I know that, when I was a child, my parent's divorce was rough on me and I am still feeling the mental effects.
It is true that my parents were better off without being married to each other, but I know that I wasn't.
That is the simple truth.
I should also confess that I am a divorce lawyer.
Interesting, no? I grew up to help people with this difficult family law process.
Is it Freudian? Possibly.
I recall meeting with both of my parent's attorneys when I was a child.
I talked to the lawyer and the judges and I remember that it was difficult because I didn't know what was happening a lot of the time.
I am writing this article because I want my situation to serve as a first-person example of somebody who has been effected by a divorce.
I know that a divorce is hard on children because I lived through it.
Take it from me: divorcing parents must keep in mind that and their children must come first.
They shouldn't fight about who has custody of the children.
They shouldn't fight about money - be it child support, alimony, maintenance or otherwise.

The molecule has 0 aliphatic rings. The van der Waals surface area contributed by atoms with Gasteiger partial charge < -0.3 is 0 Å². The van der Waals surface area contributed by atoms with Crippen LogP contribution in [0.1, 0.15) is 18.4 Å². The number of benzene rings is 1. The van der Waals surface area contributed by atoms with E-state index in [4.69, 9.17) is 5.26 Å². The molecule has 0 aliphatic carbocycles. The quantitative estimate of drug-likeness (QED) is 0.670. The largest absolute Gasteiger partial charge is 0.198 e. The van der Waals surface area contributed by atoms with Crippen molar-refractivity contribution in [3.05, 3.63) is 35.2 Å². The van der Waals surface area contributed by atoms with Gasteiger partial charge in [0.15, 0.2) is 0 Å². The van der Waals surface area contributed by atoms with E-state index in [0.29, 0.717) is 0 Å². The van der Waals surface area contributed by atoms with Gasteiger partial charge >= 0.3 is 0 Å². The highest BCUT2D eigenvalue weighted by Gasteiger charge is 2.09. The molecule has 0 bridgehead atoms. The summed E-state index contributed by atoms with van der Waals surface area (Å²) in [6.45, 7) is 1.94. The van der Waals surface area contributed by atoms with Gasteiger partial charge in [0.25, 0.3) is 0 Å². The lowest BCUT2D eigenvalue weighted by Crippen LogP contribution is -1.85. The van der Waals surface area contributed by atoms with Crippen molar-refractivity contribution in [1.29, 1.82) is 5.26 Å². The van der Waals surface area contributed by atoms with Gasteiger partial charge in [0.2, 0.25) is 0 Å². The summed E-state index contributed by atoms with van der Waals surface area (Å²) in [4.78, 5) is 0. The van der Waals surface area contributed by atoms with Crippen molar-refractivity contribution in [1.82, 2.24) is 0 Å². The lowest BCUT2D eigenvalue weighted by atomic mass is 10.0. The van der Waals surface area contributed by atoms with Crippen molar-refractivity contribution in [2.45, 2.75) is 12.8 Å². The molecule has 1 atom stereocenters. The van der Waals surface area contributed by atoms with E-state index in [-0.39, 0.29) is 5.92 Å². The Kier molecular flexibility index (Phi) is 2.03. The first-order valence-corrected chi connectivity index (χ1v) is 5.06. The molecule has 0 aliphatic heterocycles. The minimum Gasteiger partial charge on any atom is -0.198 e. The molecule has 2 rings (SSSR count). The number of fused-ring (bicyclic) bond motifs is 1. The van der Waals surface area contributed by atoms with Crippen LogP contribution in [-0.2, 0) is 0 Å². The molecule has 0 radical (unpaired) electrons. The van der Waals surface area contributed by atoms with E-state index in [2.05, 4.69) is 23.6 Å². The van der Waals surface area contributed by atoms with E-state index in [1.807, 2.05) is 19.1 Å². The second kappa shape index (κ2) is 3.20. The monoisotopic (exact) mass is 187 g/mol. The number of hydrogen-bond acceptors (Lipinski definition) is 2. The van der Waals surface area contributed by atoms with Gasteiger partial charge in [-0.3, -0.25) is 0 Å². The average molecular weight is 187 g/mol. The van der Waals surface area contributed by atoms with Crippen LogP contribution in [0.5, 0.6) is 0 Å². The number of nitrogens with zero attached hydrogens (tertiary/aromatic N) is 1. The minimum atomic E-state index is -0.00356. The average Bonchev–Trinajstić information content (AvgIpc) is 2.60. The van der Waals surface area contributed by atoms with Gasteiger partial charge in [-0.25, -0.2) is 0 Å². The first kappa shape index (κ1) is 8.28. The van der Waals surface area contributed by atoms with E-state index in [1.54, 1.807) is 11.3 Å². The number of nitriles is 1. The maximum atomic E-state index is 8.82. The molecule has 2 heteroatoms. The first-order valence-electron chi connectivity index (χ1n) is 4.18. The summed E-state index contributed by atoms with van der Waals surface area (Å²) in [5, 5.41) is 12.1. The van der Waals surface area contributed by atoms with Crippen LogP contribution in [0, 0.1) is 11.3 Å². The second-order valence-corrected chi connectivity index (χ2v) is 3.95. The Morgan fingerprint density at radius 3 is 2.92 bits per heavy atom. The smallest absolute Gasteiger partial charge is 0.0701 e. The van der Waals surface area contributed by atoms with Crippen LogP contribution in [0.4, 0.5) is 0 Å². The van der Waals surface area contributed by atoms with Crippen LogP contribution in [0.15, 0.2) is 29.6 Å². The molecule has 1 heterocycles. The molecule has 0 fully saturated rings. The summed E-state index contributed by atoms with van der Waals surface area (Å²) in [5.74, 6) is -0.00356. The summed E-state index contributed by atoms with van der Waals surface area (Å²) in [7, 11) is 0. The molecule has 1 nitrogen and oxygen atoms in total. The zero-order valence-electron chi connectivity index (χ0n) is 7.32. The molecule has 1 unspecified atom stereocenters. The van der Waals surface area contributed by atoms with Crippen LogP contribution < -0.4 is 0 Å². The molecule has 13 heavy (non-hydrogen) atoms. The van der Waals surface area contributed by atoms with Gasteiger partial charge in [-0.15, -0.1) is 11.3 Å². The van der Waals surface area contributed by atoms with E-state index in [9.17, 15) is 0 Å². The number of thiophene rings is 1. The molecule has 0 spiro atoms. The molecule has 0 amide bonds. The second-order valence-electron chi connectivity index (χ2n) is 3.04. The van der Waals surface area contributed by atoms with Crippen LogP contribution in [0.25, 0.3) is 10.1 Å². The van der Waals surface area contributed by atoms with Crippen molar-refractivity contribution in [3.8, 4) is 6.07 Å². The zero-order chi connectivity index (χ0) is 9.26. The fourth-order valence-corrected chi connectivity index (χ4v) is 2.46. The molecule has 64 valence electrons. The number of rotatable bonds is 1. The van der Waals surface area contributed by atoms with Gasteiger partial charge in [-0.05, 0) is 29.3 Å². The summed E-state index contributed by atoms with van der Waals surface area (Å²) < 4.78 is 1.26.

If you can't be married any longer, that is fine, but don't take it out on the children.
It isn't fair and it isn't wise.
Get a divorce, be good to the kids and move on with the rest of your life.
The children will grow up and they will remember.
What is it you want them to remember? I realize that parents who are divorcing need aggressive divorce lawyer.
I understand that.
The courts and the legal system as a whole is set up to be litigated.
That model comes from history - all the way back to early Roman times.
This is an aspect of life and the law that cannot be avoided.
However, courts in modern times are moving away from litigation when it comes to the family.
Options such as mediation and alternative dispute resolution can be key.
So, take it from a divorce attorney who remembers his parent's divorce.
Do your best to ensure that the children are effected as little as possible.
Make sure that you think first about your children and not your self.
You can get a divorce, but if you do, make sure the children's best interests are protected first and foremost.